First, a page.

July Sixth

CSA stands for Community Supported Agriculture.  One of the foundational concepts of CSA farming is how farmers and community members share the risks and the bounty of farming with the community.  We share the bounty when the harvest is plentiful and the crops are abundant.  We also share the hardships when there is drought or flood or ‘just a bad year’ for certain crops.  Because we farm hand in hand with Mother Nature herself we are somewhat at the mercy of the cards we are dealt.  How lucky we are to share the risks and blessings of this livelihood with you all! 

This summer one of the hardships that we have all had to endure together are the strawberries.  It breaks my heart to have a poor strawberry season because we all love strawberries SO MUCH!  I want to assure you that your farmers have been doing everything in our power to ensure the success of the strawberry patches this year, but to no avail.  The blossoms were few and small.  The berries were small and bi-colored and the season was very, very short.  The bi-colored berries has a lot to do with the variety we chose which is always an experiment we have going on at our farm.  We are always trying new varieties to see what performs best on our farm. 

Our first year we grew strawberries we harvested 2000 quarts growing Darselect. It was a very encouraging experience.  We were overwhelmed, but decided it was worth the crazy harvest season.  The second year we grew Darselect we had a bad disease problem and all the berries were small.  We then planted a new variety called Honeyoe which produced a lot of very small berries.  We tried again the third year planting more Darselect which did not perform like the first year we grew them.  The fourth year we planted Cavendish which produced nice berries but they were white on one side.  Last year we planted Earliglow which produced very poorly.  The poor production could simply be the season.  We are hearing from other farms across Wisconsin that they are also having very poor Strawberry harvests this year.  This is probably our worst berry year ever and we are harvesting off of two strawberry patches.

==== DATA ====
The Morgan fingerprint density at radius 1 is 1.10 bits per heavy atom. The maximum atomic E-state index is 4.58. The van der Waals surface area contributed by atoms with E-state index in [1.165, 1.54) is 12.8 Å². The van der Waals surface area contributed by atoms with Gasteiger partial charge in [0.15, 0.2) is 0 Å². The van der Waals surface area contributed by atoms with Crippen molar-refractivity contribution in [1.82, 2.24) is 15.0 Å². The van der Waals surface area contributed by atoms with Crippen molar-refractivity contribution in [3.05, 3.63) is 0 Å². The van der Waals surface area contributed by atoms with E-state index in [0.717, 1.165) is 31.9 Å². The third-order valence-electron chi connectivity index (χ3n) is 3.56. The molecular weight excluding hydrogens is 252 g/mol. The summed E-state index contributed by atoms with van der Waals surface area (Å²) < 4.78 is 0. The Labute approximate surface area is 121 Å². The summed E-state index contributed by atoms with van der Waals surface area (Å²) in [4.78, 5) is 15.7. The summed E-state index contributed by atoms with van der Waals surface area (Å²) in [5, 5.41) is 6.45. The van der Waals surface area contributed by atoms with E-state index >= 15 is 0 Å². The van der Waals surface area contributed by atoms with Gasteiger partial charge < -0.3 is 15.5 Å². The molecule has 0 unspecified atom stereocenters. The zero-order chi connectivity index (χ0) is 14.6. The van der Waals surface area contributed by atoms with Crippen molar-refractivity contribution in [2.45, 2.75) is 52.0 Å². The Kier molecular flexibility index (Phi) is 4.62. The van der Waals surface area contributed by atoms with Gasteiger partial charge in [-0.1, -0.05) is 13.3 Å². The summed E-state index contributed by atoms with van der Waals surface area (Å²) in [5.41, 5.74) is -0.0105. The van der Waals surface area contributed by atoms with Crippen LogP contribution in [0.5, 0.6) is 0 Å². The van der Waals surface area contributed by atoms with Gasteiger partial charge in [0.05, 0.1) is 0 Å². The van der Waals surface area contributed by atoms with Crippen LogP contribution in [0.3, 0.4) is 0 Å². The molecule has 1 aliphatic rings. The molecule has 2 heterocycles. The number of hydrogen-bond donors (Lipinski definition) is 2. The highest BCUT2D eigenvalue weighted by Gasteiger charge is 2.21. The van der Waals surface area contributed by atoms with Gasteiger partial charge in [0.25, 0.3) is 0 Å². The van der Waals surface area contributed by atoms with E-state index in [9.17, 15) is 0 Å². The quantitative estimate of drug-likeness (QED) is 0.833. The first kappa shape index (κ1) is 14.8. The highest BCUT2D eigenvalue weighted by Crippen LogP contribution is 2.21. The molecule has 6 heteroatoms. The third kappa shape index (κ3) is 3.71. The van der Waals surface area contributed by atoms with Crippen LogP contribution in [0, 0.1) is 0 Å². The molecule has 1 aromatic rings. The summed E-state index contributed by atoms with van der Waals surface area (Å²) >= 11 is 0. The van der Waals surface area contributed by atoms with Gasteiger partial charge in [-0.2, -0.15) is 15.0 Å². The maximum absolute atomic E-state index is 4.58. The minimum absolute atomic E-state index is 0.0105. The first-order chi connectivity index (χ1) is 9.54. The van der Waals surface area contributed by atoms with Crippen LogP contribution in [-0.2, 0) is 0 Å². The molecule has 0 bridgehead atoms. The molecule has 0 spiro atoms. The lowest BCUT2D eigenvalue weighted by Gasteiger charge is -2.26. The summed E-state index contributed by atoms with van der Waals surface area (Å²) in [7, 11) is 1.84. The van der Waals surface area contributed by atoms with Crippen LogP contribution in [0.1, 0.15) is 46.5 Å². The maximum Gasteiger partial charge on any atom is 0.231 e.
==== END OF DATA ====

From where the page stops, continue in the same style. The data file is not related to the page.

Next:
One take away is that fruit is difficult to grow.  Fruits are dependent on blossoms and blossoms are susceptible to frost, pollination, and fertility issues.  I would struggle to believe we had a fertility issue when we are so heavy on inputs and fertility management.  For strawberries will resort to the old farmer adage, “it was just a bad year” for whatever the reason. 

Next year we are excited to try a new variety of strawberries called Galletta.  Which is said to “produce large, bountiful, picture-perfect strawberries that are disease resistant, cold-hardy- and ripen in June“.  (I love the catalog descriptions that are SO alluring to a farmer in December dreaming of their upcoming season and hungry for fresh fruit!). 

We may not miss so terribly a poor year for celeriac root or zucchini, but a poor year for Strawberries is a little extra sad.  We want you to know that we're all feeling it together!  Thank you so much for sharing in the risks and the blessings through the fate of a the highly unpredictable growing season!  Fortunately, it's looking like it's shaping up to be an excellent broccoli and zucchini season, so we should be in good shape for green foods this year!  Cheers friends!

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(So Peas-ful picking peas in the morning!)

What's in the Box?

Green Cabbage-  This variety is called Quickstart.  It earns it's name well.  Quickstart early cabbages are a lighter, airier, fluffier head of cabbage.  They aren't as dense as the storage varieties, but they get us through just!  You can make egg rolls, coleslaw, cabbage rolls or sauerkraut.  Store in the fridge.